This article discusses how the entire Bible is a prayer book. It shows how especially the Psalms allow the believer to pray in response to God.
The emphasis of Chapter 1 is that prayer may be uttered in confidence, because God as Father of his children want to hear their prayers.
Prayer is not the least you can do; it is the most you can do. This article explains by discussing things that hinder us from praying, misconceptions about prayer, and the problem of legalistic prayer. It is when we understand the purpose of prayer that we come to realize that prayer is the most we can do.
This article makes a case from church history and Scripture for prayer at set times of the day.
How can you encourage Christians to pray? Consider the use of prayer societies as an encouragement to prayer.
This article exposes diverse applications of psychological approaches to the book of Lamentations. It gives an analysis of the benefits and limitations of this research. It then continues to relate prayer and pain in the poetry of Lamentations by exploring the connections between Lamentations and the psychology of prayer.
This article wants to indicate the political dimensions of the book of Lamentations. The Babylonian politics of violence are vividly depicted in the poetry of Lamentations. In the second part of the article, the author argues that Lamentations contributes to modern theo-political reflections. Readers are encouraged to bring political calamity into God’s presence through prayer.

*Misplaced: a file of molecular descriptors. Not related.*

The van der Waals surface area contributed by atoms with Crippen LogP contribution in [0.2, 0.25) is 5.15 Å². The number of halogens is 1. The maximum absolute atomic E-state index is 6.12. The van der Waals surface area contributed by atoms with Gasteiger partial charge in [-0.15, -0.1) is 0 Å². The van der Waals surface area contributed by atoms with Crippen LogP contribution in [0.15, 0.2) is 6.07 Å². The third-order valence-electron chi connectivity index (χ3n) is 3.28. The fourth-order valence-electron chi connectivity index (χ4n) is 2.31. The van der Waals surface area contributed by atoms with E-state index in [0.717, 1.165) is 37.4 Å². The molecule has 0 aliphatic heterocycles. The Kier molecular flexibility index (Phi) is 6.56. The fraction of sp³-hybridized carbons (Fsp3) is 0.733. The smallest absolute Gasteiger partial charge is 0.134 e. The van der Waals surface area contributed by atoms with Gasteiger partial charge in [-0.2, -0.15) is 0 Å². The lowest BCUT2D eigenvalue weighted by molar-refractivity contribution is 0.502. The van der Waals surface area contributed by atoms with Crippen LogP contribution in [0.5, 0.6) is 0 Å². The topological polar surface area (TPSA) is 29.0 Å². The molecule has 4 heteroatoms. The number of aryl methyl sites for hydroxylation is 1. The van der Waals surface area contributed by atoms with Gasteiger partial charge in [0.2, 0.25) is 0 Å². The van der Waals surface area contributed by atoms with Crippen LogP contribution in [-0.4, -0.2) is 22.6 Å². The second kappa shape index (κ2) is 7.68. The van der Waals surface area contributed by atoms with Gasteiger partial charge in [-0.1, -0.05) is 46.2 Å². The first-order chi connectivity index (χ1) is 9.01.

How do you prepare for communion with God in prayer? This article discusses five ways we can prepare the heart and mind for prayer.
The author states that prayer is the most important topic in practical religion. All other subjects are secondary. The author offers seven reasons why this is so. Included among these reasons are the subjects of salvation, the character of a true Christian, private prayer, prayer as a source of encouragement, and prayer as a recipe for happiness and contentment.
How should the reference to bread in Matthew 6:11 and John 6:35 be best understood? This article argues that it is an error to presuppose that this is a prayer for physical bread. and wants to remind readers of the distinction between literal bread and its use as a metaphor. The author refers to texts like Deuteronomy 8:3 and Isaiah 55:1-4 as support of a metaphorical understanding.
Prayer is important in the life of every Christian. However, at times you do not feel like praying. What should you do when that happens. The article discusses the matter.
A quiet hour and quiet heart are what you need for a life of powerful prayer. This article explains.
This article is introduced with the question, "Does God take risks?" The intention is to answer the basic question whether God changes his mind due to human influence (such as prayer) and therefore whether he absolutely knows the future. Open theism takes as one of its key texts Genesis 18:22-23. The article considers this passage and concludes that here God is condescending to our human weakness and frailty.
What is prayer? Prayer is an offering up of our desires unto God, for things agreeable to his will. How can we know things agreeable to his will? In the Lord's Prayer Jesus answer this question. We learn to seek reverent regard for God's name, steady advancement of his kingdom, and obedient respect for his will. And we also learn to pray for humble dependency, a broken and contrite heart, and personal holiness.